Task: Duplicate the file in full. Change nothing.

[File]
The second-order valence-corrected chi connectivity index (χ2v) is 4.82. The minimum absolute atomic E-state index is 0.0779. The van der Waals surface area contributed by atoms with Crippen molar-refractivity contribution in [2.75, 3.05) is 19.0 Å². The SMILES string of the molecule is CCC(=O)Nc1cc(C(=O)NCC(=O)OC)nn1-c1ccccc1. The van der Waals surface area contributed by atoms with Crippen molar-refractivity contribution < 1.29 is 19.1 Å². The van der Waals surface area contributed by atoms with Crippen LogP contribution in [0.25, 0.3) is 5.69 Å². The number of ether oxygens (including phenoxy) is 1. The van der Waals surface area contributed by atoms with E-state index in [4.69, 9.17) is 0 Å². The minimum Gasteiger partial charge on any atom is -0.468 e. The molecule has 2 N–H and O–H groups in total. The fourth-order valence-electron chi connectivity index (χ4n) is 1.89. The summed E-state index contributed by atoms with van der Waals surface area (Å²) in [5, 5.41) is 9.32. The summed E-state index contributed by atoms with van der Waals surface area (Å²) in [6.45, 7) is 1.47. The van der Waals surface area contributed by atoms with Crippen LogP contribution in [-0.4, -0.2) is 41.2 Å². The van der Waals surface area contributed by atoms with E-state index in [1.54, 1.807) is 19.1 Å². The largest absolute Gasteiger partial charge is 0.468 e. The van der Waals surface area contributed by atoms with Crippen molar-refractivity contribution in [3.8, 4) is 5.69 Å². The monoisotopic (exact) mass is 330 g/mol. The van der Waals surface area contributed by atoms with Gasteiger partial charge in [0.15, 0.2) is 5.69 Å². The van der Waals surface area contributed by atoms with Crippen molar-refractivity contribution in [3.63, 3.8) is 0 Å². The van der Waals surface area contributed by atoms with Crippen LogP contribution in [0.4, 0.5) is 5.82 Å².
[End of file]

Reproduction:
The second-order valence-corrected chi connectivity index (χ2v) is 4.82. The minimum absolute atomic E-state index is 0.0779. The van der Waals surface area contributed by atoms with Crippen molar-refractivity contribution in [2.75, 3.05) is 19.0 Å². The SMILES string of the molecule is CCC(=O)Nc1cc(C(=O)NCC(=O)OC)nn1-c1ccccc1. The van der Waals surface area contributed by atoms with Crippen molar-refractivity contribution < 1.29 is 19.1 Å². The van der Waals surface area contributed by atoms with Crippen LogP contribution in [0.25, 0.3) is 5.69 Å². The number of ether oxygens (including phenoxy) is 1. The van der Waals surface area contributed by atoms with E-state index in [4.69, 9.17) is 0 Å². The minimum Gasteiger partial charge on any atom is -0.468 e. The molecule has 2 N–H and O–H groups in total. The fourth-order valence-electron chi connectivity index (χ4n) is 1.89. The summed E-state index contributed by atoms with van der Waals surface area (Å²) in [5, 5.41) is 9.32. The summed E-state index contributed by atoms with van der Waals surface area (Å²) in [6.45, 7) is 1.47. The van der Waals surface area contributed by atoms with Crippen LogP contribution in [-0.4, -0.2) is 41.2 Å². The van der Waals surface area contributed by atoms with E-state index in [1.54, 1.807) is 19.1 Å². The largest absolute Gasteiger partial charge is 0.468 e. The van der Waals surface area contributed by atoms with Crippen molar-refractivity contribution in [3.8, 4) is 5.69 Å². The monoisotopic (exact) mass is 330 g/mol. The van der Waals surface area contributed by atoms with Gasteiger partial charge in [0.15, 0.2) is 5.69 Å². The van der Waals surface area contributed by atoms with Crippen molar-refractivity contribution in [3.63, 3.8) is 0 Å². The van der Waals surface area contributed by atoms with Crippen LogP contribution in [0.4, 0.5) is 5.82 Å².